Since our report was published, the independent chief inspector of borders and immigration has raised real concerns about the quality of decision making and about staffing levels. Staff told the inspectorate that they felt pushed to the limit. Although the Government’s recruitment of additional caseworkers is welcome, there are still fewer than there were in 2014, and in a recent evidence session the inspector expressed concerns about recruitment and retention problems in the asylum casework system. Despite the number of new cases having fallen, in 10,552 cases people have been waiting more than six months for a decision. That represents 14,000 people and is the highest that figure has been since 2010. Some 6,952 people have been waiting more than a year for a decision—2,000 more than when we published our report. It appears that the delays in the system have in fact got worse, not better, since we raised our concerns back in February. I hope that the Minister is able to acknowledge the seriousness of those growing delays and set out what action he is taking to address them.

I raised with the Home Secretary the issue of pregnant women being categorised as “non-straightforward” just for being pregnant and, as a result, not being treated under the accelerated processes for getting decisions made as fast as possible. We heard from the inspectorate that some of those pregnant women were consequently trapped for longer in inappropriate asylum accommodation. I received a letter from the Home Secretary today, which I welcome. She says that she is looking further at this issue and that she has asked for those cases to be looked at to ensure that swift progress is made. I welcome that response, and I hope that she is able to make swift progress on those cases. I do not think any of us want pregnant women to be disadvantaged inadvertently as a result of the way their cases are addressed.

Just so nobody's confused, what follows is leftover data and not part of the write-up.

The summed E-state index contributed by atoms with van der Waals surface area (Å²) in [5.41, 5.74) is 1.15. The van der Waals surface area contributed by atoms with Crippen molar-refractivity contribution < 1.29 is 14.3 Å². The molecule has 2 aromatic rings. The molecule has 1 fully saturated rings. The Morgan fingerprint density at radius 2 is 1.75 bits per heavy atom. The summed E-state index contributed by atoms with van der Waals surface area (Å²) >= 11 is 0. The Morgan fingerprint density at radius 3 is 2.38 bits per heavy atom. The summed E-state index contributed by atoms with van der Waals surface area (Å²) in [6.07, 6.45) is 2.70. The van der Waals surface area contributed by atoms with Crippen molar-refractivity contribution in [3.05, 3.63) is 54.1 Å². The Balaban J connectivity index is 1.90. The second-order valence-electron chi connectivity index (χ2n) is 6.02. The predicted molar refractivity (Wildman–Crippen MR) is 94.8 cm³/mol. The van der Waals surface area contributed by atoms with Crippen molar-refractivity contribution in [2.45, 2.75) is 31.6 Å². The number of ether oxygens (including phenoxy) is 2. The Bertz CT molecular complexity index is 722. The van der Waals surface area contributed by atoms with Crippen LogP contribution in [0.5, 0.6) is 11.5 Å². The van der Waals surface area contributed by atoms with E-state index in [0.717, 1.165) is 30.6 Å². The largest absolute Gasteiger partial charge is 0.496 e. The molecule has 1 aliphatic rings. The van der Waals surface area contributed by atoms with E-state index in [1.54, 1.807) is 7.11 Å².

Let me move on to accommodation contracts and the procurement system. We raised a series of concerns about contract structure, oversight, funding and dispersal. I note that in the past two years there has been a small increase in the number of local authorities accepting asylum seekers. That is of course welcome, but we are still talking about just 121 out of 453 local authority areas. As I understand it, most of the increase was in the north-west, which already has the most asylum seekers.

I recognise the point that the Minister made in response to our report that some local authorities may be providing extensive support under the Syrian vulnerable persons resettlement scheme or to unaccompanied child refugees. Nevertheless, I do not think that gets us around the point that asylum accommodation is still hugely unequally distributed across the country. The Government have not really recognised the seriousness of our point that concentrating asylum accommodation in a small number of the poorest local authorities is really challenging. That undermines consent for the whole system, and it is just unfair on communities—often the most deprived communities—that support is not distributed evenly across the country. All areas should contribute.